More and more foundations expect to see an evaluation component in the programs they fund. In a time of limited resources, we have also seen that individual donors increasingly view their gifts as social "investments" and expect a social "return." However, program evaluations need not be costly, empirical studies conducted by outside evaluators. In fact, many nonprofits already have the tools to conduct their own evaluations and can gather and analyze the data that will help them to evaluate their work, broadcast their success, and leverage more resources to achieve their strategic goals. One tool that we use, adapted from one developed by Fiscal Management Associates, helps nonprofits to weigh the relative impact of their programs: Plan A Program Portfolio Analysis
What Makes a Great Strategic Plan?
Many of the strategic plans we see make great doorstops or bookends; their dense pages may be read just once with little likelihood that they will be implemented. So when shopping for a consultant to facilitate your planning process, ask to see a sample plan. It should 1) be clearly stated and concise, with an aspirational but realistic vision for the next few years, 2) be easy to implement without an owner's manual, 3) incorporate a realistic and affordable evaluation framework, 4) be directly tied to financial projections, 5) identify those responsible for implementation and reporting on progress, and 6) be flexible enough to make course corrections as evaluations are completed or an organization's financial position changes. In this way, a strategic plan becomes a tactical document, rather than a pie-in-the-sky exercise. Download our packet on "Strategic Planning 101: For Nonprofit and Voluntary Leaders": Plan A - Strategic Planning 101
Financial Management Resources for Nonprofits
Non-profit leaders may come to the job without academic or professional training in financial management, an area of increasing importance to funders, both private and public. To help close this gap, Plan A created a primer on Budgeting for High-Performing Nonprofits. Additionally, The Wallace Foundation has a website dedicated to providing free financial management resources and templates to non-profit organizations. Resources for Nonprofit Financial Management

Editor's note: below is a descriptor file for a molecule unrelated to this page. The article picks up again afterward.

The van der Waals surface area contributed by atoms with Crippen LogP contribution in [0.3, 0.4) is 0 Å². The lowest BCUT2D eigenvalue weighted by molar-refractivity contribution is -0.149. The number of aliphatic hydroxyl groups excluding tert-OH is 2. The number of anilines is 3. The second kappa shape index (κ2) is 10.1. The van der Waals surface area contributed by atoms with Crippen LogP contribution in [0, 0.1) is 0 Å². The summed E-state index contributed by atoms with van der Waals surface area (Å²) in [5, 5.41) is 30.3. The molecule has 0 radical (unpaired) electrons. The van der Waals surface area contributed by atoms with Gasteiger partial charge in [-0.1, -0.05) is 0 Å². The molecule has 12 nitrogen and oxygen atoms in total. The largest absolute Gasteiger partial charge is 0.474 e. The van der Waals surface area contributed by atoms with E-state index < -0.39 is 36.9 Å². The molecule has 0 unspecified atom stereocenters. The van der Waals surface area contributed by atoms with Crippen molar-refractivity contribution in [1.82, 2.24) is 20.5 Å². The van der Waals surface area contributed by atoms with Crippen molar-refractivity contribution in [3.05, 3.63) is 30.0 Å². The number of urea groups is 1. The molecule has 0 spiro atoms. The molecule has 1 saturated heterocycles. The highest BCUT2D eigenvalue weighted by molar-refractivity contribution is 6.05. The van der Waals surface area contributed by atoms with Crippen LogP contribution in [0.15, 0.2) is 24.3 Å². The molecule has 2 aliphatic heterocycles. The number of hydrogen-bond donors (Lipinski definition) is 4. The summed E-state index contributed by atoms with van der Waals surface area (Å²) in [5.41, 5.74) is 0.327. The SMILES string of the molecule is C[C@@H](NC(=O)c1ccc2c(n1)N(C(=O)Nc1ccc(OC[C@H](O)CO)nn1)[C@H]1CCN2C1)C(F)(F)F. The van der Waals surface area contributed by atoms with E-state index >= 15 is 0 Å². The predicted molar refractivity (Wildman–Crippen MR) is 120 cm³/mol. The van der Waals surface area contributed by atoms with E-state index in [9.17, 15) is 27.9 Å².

Why Strategic Planning Doesn’t Necessarily Translate to Sound Decisions
We agree with Richard Marker's analysis that strong consulting practice does more than just fix a technical problem; if conducted well, high-quality consulting addresses the role that an organization's culture plays in supporting or undermining transformative change. Read more: Strategy is Culture
The Case for Gender Audits in the Jewish Communal Sector
"In the same year that the Jewish press has re-exposed gross inequalities in favor of men in the Jewish professional sector, there has been a growing movement by Jewish educators to attract and retain teen boys, whom many fear are dropping out of Jewish education at a higher rate than girls. In short, despite the fact that men dominate communal decision making, we are afraid that boys are disaffected!" Read more by Plan A's Adam Gaynor... "Pursuing Gender Equality: A Few Concrete Steps"
What is the Difference Between a Mission and Vision?
Put simply, a mission is the business of a nonprofit or company, and usually includes the approach that the organization employs. A vision describes the future position of the organization; what it hopes to achieve through its work after a specific period of time. Defining the vision is a core step in strategic and business planning. It provides a waypoint from which to work backward; defining a vision spurs an organization to develop plans, allocate resources, and evaluate success over time calibrated to well-defined benchmarks.